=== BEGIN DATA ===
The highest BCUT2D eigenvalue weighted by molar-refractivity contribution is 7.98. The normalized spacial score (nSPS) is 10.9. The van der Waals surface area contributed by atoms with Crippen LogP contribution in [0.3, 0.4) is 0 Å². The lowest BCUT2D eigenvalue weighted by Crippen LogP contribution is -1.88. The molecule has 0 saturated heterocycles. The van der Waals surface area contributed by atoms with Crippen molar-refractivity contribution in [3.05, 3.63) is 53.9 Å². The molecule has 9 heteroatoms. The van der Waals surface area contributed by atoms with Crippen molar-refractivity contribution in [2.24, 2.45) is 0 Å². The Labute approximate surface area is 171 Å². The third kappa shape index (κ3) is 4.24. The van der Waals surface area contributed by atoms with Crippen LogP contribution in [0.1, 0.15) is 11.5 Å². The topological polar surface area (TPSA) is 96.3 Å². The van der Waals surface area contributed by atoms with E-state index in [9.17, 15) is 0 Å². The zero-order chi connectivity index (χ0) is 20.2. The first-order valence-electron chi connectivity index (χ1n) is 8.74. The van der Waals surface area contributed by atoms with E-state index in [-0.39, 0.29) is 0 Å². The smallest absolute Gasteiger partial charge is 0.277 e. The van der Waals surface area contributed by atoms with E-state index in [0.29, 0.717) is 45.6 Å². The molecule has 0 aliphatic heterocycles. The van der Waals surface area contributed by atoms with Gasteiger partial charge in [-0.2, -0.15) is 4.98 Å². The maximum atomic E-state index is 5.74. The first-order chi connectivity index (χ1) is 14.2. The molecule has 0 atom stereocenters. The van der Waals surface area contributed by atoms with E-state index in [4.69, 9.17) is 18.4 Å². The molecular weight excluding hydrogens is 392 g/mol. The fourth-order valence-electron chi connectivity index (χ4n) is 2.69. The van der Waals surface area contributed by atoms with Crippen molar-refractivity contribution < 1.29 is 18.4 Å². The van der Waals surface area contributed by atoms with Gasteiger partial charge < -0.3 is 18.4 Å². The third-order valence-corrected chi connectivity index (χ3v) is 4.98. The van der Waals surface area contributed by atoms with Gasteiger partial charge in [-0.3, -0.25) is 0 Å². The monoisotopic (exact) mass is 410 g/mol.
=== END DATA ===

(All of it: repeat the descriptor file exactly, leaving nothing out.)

The highest BCUT2D eigenvalue weighted by molar-refractivity contribution is 7.98. The normalized spacial score (nSPS) is 10.9. The van der Waals surface area contributed by atoms with Crippen LogP contribution in [0.3, 0.4) is 0 Å². The lowest BCUT2D eigenvalue weighted by Crippen LogP contribution is -1.88. The molecule has 0 saturated heterocycles. The van der Waals surface area contributed by atoms with Crippen molar-refractivity contribution in [3.05, 3.63) is 53.9 Å². The molecule has 9 heteroatoms. The van der Waals surface area contributed by atoms with Crippen molar-refractivity contribution in [2.24, 2.45) is 0 Å². The Labute approximate surface area is 171 Å². The third kappa shape index (κ3) is 4.24. The van der Waals surface area contributed by atoms with Crippen LogP contribution in [0.1, 0.15) is 11.5 Å². The topological polar surface area (TPSA) is 96.3 Å². The van der Waals surface area contributed by atoms with E-state index in [9.17, 15) is 0 Å². The zero-order chi connectivity index (χ0) is 20.2. The first-order valence-electron chi connectivity index (χ1n) is 8.74. The van der Waals surface area contributed by atoms with E-state index in [-0.39, 0.29) is 0 Å². The smallest absolute Gasteiger partial charge is 0.277 e. The van der Waals surface area contributed by atoms with E-state index in [0.29, 0.717) is 45.6 Å². The molecule has 0 aliphatic heterocycles. The van der Waals surface area contributed by atoms with Gasteiger partial charge in [-0.2, -0.15) is 4.98 Å². The maximum atomic E-state index is 5.74. The first-order chi connectivity index (χ1) is 14.2. The molecule has 0 atom stereocenters. The van der Waals surface area contributed by atoms with E-state index in [4.69, 9.17) is 18.4 Å². The molecular weight excluding hydrogens is 392 g/mol. The fourth-order valence-electron chi connectivity index (χ4n) is 2.69. The van der Waals surface area contributed by atoms with Crippen molar-refractivity contribution < 1.29 is 18.4 Å². The van der Waals surface area contributed by atoms with Gasteiger partial charge < -0.3 is 18.4 Å². The third-order valence-corrected chi connectivity index (χ3v) is 4.98. The van der Waals surface area contributed by atoms with Gasteiger partial charge in [-0.3, -0.25) is 0 Å². The monoisotopic (exact) mass is 410 g/mol.